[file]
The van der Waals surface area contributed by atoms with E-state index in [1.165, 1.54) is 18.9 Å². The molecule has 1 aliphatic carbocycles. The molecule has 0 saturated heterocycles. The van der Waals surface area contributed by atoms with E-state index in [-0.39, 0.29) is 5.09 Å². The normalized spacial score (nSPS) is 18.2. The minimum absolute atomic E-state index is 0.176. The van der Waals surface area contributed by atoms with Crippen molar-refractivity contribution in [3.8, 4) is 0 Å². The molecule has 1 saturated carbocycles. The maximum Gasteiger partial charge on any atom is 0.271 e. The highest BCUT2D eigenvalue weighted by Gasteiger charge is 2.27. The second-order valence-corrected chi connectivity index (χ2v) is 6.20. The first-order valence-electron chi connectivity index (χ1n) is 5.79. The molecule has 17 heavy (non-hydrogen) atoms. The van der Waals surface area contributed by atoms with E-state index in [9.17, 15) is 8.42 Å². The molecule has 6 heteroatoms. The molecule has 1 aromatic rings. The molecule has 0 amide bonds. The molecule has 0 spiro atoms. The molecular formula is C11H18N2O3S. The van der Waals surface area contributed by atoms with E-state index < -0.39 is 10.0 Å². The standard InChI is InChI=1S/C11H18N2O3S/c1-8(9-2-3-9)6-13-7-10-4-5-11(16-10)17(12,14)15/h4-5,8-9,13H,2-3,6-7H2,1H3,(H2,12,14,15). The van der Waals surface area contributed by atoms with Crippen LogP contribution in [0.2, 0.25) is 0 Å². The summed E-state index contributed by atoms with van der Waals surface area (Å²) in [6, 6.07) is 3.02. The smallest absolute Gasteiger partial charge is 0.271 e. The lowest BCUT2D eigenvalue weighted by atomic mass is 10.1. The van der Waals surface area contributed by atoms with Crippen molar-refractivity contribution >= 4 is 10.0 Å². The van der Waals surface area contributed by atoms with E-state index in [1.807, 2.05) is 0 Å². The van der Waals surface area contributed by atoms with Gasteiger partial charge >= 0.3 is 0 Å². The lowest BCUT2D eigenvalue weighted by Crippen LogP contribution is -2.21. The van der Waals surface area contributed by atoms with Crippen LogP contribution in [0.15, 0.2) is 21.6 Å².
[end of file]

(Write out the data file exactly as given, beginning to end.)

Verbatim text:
The van der Waals surface area contributed by atoms with E-state index in [1.165, 1.54) is 18.9 Å². The molecule has 1 aliphatic carbocycles. The molecule has 0 saturated heterocycles. The van der Waals surface area contributed by atoms with E-state index in [-0.39, 0.29) is 5.09 Å². The normalized spacial score (nSPS) is 18.2. The minimum absolute atomic E-state index is 0.176. The van der Waals surface area contributed by atoms with Crippen molar-refractivity contribution in [3.8, 4) is 0 Å². The molecule has 1 saturated carbocycles. The maximum Gasteiger partial charge on any atom is 0.271 e. The highest BCUT2D eigenvalue weighted by Gasteiger charge is 2.27. The second-order valence-corrected chi connectivity index (χ2v) is 6.20. The first-order valence-electron chi connectivity index (χ1n) is 5.79. The molecule has 17 heavy (non-hydrogen) atoms. The van der Waals surface area contributed by atoms with E-state index in [9.17, 15) is 8.42 Å². The molecule has 6 heteroatoms. The molecule has 1 aromatic rings. The molecule has 0 amide bonds. The molecule has 0 spiro atoms. The molecular formula is C11H18N2O3S. The van der Waals surface area contributed by atoms with E-state index < -0.39 is 10.0 Å². The standard InChI is InChI=1S/C11H18N2O3S/c1-8(9-2-3-9)6-13-7-10-4-5-11(16-10)17(12,14)15/h4-5,8-9,13H,2-3,6-7H2,1H3,(H2,12,14,15). The van der Waals surface area contributed by atoms with Crippen LogP contribution in [0.2, 0.25) is 0 Å². The summed E-state index contributed by atoms with van der Waals surface area (Å²) in [6, 6.07) is 3.02. The smallest absolute Gasteiger partial charge is 0.271 e. The lowest BCUT2D eigenvalue weighted by atomic mass is 10.1. The van der Waals surface area contributed by atoms with Crippen molar-refractivity contribution >= 4 is 10.0 Å². The van der Waals surface area contributed by atoms with E-state index in [1.807, 2.05) is 0 Å². The van der Waals surface area contributed by atoms with Gasteiger partial charge >= 0.3 is 0 Å². The lowest BCUT2D eigenvalue weighted by Crippen LogP contribution is -2.21. The van der Waals surface area contributed by atoms with Crippen LogP contribution in [0.15, 0.2) is 21.6 Å².